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What do cows think about vegan leather?


Well, perhaps the world has been turned on its head. The term "vegan leather" is just as meaningless as "more haste, less speed" or "silent scream". Linguists call such phrase an"oxymoron" (oxus = sharp(witted) and moros = foolish), that is to say, when a formulation is formed with two mutually exclusive terms. At least that's the theory.

The fact is that currently, "vegan" simply sounds hip and trendy, and for some people, it is. After all, we already have vegan sausages, vegan ice cream – and now vegan leather as well. And in the furniture industry, this is simply the fogged-over term for mostly synthetic materials, that is to say imitation leather. Of course, vegan leather sounds better than imitation leather, but it gives the impression of naturalness and sustainability. This however, is definitely not true of plastic materials.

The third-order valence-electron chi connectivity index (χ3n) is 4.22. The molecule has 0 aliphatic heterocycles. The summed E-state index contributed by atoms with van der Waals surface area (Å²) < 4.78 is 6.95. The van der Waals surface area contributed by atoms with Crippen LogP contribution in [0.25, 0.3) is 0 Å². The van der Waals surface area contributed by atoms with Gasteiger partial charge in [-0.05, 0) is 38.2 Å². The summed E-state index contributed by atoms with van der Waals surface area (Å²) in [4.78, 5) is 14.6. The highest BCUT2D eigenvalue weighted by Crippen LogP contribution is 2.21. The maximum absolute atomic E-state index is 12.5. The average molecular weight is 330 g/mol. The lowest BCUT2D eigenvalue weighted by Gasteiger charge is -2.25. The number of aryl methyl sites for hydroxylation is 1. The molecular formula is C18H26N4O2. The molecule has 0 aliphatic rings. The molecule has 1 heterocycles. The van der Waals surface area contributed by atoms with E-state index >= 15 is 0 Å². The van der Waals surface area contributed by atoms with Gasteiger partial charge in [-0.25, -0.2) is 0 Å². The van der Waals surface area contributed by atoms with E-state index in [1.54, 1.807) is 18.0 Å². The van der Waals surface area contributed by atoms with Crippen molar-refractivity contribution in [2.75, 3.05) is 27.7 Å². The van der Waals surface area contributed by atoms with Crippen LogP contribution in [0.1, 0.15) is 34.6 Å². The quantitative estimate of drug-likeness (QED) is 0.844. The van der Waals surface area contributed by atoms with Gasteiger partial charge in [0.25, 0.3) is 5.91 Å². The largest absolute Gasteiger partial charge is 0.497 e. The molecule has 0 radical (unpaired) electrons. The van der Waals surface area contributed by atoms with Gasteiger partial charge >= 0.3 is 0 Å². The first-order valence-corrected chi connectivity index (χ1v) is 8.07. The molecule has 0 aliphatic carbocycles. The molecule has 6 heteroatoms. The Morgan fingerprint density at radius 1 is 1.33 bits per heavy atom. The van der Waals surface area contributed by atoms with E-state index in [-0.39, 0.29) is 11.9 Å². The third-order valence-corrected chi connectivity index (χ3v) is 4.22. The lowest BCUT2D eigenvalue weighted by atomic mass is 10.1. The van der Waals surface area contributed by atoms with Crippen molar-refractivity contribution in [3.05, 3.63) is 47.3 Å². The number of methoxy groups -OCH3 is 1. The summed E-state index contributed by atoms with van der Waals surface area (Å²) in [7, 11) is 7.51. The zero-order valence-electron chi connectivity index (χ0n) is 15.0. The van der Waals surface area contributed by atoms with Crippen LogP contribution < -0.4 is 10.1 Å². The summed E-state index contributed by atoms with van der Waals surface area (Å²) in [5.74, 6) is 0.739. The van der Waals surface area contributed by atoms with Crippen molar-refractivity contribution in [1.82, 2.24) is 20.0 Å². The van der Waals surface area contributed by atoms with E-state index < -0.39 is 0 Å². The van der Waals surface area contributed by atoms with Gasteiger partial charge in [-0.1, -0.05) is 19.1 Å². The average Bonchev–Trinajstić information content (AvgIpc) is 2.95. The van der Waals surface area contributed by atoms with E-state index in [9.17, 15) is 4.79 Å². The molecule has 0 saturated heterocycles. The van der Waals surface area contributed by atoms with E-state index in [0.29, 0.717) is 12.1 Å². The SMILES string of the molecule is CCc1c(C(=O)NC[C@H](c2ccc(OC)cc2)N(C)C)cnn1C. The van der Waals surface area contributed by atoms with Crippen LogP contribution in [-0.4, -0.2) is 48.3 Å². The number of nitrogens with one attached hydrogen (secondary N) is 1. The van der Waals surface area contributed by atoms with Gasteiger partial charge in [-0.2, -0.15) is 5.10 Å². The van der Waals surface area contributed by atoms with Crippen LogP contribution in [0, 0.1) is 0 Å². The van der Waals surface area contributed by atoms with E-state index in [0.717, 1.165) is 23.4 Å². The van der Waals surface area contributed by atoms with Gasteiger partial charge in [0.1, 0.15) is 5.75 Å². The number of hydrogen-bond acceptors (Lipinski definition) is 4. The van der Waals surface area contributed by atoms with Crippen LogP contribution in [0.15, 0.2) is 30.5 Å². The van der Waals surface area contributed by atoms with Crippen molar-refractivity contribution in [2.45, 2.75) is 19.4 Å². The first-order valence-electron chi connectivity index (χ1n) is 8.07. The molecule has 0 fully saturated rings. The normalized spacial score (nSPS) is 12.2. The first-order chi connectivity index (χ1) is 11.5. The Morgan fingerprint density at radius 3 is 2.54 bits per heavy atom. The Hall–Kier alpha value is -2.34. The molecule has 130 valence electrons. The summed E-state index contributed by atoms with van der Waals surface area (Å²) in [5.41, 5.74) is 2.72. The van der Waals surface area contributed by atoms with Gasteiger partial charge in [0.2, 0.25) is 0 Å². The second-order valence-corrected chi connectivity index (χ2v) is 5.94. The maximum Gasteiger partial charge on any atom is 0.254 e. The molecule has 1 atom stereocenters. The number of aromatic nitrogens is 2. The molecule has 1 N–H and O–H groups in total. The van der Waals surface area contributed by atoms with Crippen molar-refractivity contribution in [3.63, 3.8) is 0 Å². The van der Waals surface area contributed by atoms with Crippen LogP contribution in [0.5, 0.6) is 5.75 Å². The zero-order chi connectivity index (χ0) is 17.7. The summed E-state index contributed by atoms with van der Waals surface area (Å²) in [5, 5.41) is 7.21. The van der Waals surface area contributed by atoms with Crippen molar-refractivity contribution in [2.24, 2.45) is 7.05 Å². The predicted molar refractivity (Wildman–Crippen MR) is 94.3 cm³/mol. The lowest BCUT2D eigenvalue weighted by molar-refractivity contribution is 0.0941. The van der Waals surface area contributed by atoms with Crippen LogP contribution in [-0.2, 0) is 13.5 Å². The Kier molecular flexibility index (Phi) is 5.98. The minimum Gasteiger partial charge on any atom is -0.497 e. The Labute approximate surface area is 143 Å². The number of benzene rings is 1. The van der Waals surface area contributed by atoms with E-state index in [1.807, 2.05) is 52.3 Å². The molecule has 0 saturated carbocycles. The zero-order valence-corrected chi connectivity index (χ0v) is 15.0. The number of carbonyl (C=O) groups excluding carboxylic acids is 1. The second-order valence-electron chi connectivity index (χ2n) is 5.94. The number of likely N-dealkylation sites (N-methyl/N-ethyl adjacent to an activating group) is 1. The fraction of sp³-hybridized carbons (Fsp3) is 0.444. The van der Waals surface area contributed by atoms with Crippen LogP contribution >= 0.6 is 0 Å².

Vague and misleading terms such as "rhubarb leather", "cork leather" and "SnapPap leather" are currently making it really hard for real leather. For non-experts, these terms do not make it any easier to navigate the maze of leather definitions and decide for themselves what is right and wrong, good or bad. For example, rhubarb leather sounds much better than "chrome-tanned leather" to vegans, and the manufacturing process is also environmentally friendly. However, the material is not made out of plant fibres, as the name suggests, but out of animal hides that are tanned with plant parts (rhubarb roots). That is to say, not at all vegan.

Those who value vegan or eco-friendly products, unfortunately have no choice other than to study the labels intensely.

 

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